The Northern Lights are one of nature’s most spectacular shows. On the nights they appear, they light up the skies with dancing, colorful waves. It’s hardly surprising that they’ve fascinated and mystified people for centuries.
People travel thousands of miles to catch a glimpse of this spectacle, but such long journeys aren’t always necessary.
A friend of mine recently moved to County Donegal and phoned to tell me all about the resplendent display of the Northern Lights that she saw.
She arrived there in September and, one dark, cold night, saw the skies light up with waves of green and red.
Obviously, this doesn’t happen every night, and you need to be in the right place at the right time to experience the Northern Lights in Ireland.
Ideally, that’s somewhere far from civilization and the light pollution is minimal. Fortunately, Ireland has many such places and throws its own brand of magic into the mix, making it an ideal destination for viewing the Northern Lights.
What Causes the Northern Lights in Ireland?
Throughout history, people have wondered about the Northern Lights, or Aurora Borealis, and made up stories to explain the phenomenon, but it’s only recently that scientists have discovered the true cause.
Like all stars, the sun is unstable. It experiences geomagnetic storms that can produce powerful solar flares.
When the disturbances on the sun are strong enough, they pull on the Earth’s magnetic field, causing it to tighten. It then releases it again, causing it to snap back like a rubber band, creating powerful ripples known as Alfvén waves.
At the same time, solar storms release “huge clouds of electrically charged particles,” some of which hitch a ride on the Alfvén waves and, like surfers hitting the beach, they slam into the Earth’s atmosphere.
As they enter, they collide with the oxygen and nitrogen particles in Earth’s atmosphere. This impact heats the particles in a process known as excitation.
As those same particles decay back into their original state, they start producing the lights we know as the Aurora Borealis.
Why Are The Northern Lights Different Colors?
The color of the light depends on the gas the particles are reacting with.
Oxygen particles produce both green and red light, depending on how high up they are in the Earth’s atmosphere.
Green is the most common color primarily because our eyes are more sensitive to it. When a green light is visible, there’s also red light, but we can’t always see it.
Purple light is less common because its produced by nitrogen particles that are harder to excite than oxygen. A particularly violent solar storm that propels particles into the Earth’s atmosphere at a faster rate can produce a purple or lilac light as the nitrogen atoms start to decay.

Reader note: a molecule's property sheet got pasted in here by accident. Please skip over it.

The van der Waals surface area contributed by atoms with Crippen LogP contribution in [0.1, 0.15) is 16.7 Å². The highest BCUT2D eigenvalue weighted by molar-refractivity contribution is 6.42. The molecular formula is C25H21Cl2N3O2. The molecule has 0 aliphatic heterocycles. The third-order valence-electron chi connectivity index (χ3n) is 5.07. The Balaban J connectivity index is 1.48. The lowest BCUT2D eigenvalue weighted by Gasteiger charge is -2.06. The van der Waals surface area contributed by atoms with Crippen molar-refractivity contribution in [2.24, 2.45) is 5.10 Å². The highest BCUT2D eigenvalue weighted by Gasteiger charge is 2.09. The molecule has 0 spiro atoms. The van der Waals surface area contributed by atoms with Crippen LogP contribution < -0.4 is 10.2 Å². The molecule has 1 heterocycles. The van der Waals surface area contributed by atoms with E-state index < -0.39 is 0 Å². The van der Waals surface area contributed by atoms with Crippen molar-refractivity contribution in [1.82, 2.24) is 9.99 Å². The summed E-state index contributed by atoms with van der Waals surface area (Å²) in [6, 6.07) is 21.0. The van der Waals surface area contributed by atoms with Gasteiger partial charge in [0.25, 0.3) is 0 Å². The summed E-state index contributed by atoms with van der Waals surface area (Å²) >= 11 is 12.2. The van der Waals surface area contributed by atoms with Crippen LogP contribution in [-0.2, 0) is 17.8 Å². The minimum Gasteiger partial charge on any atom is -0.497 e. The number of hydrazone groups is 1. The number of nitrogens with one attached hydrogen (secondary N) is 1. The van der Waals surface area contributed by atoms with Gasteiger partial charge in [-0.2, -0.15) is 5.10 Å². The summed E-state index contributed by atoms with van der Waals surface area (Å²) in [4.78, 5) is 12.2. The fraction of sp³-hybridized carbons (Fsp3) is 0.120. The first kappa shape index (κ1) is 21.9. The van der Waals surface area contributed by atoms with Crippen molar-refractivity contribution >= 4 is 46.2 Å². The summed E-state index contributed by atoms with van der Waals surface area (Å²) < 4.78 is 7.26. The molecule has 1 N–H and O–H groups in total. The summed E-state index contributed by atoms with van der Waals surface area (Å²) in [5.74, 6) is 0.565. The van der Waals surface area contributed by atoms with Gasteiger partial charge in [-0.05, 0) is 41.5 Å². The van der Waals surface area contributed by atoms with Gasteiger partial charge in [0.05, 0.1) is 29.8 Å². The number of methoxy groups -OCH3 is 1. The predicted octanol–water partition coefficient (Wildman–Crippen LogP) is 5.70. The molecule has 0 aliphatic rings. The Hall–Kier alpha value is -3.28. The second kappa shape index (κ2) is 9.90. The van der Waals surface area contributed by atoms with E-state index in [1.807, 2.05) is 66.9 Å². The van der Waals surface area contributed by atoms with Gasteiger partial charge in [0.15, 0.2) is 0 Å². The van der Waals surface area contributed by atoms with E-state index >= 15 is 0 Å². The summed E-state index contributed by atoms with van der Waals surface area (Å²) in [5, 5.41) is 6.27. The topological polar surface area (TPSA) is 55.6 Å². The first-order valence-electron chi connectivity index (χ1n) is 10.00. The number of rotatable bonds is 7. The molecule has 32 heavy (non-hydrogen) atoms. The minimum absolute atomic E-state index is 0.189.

Will You See the Northern Lights in Ireland?
The more solar activity there is, the greater your chances of seeing the Northern Lights in Ireland.
As David Moore of Astronomy Ireland explains, these lights are “usually only visible in high latitude areas of the Northern Hemisphere” but may be pushed to a place like Ireland by very strong solar activity.
For avid star gazers, then, the sun’s increasing instability is good news. As the sun becomes less stable, storms and solar flares become more frequent and violent, increasing the chances of a bigger, brighter display of the Northern Lights.
What’s the Best Time to See the Northern Lights in Ireland?
Theoretically, the Northern Lights “are rarely visible outside 70 degrees north and south latitudes,” and yet Ireland, which lies between 50º and 60º north of the Equator, is blessed with sightings for around four months of the year.
This is due to the way the Earth tilts and means your best chances of seeing the Northern Lights in Ireland is between either September and October or March and April.
If you’re there between November and February, you might be lucky enough to catch a quick glimpse, but the cloudy weather conditions will make it difficult.
Ireland’s climate is notoriously wet, which means plenty of cloud cover throughout the year. You can’t see the Northern Lights under such conditions, so it’s well worth checking the weather forecast before you head out. Ideally, you want a clear, crisp night with minimal cloud cover.
The moon may also affect the quality of your sighting, with some saying that a full moon detracts from the experience because of the light pollution it produces. A strong Aurora display will remain visible, however, and could even be enhanced by the added splendor of a full moon.
Where Can You See the Northern Lights in Ireland?
The best places to see the Northern Lights in Ireland are those that are far enough away from cities and other residential areas that they experience minimal light pollution.
As the eastern and southern sections of Ireland are the most populated, the west and north coast offer better chances of seeing the display.
The best locations include remote headlands, beaches, and national parks.
Top 10 Places to See the Northern Lights in Ireland
#1 Malin Head, Co Donegal
The closer you are to the North Pole, the more vibrant the display, which is why many astrologers and star-gazers head to the northerly county of Donegal. From there, you can reach the most northerly point of the whole island – Malin Head in Inishowen.
Malin Head is a remote destination that enjoys minimal light pollution and is renowned for its dramatic landscapes and unspoiled beauty.
The easiest way to get to Malin Head is to drive, but you could get the bus from Donegal.
#2 Fanad Peninsula, Co Donegal
This headland is a little further south than Malin Head but enjoys the same uninterrupted northerly views. From here, you can see the Inishowen peninsula, where Malin Head is situated.
The Fanad Lighthouse provides the perfect backdrop for viewing the Aurora Borealis, and if you’re lucky, you could even book a room there.
Ideally, you need a car to navigate this remote section of Ireland, although you could get a bus from Letterkenny to Ballylar and then catch a second bus out to the lighthouse.
#3 Dunree Head, Co Donegal
Situated between the peninsulas of Fanad and Inishowen, Dunree Head juts out into Lough Swilly and offers uninterrupted views to the north.
The light pollution here is minimal, and your chances of seeing the Northern Lights are pretty high if the conditions are good.
A regular bus service runs between Londonderry and the museum at Fort Dunree, but only during the day, so you’d need to find accommodation nearby if you wanted to spend the night stargazing.
#4 Davagh Forest International Dark Sky Park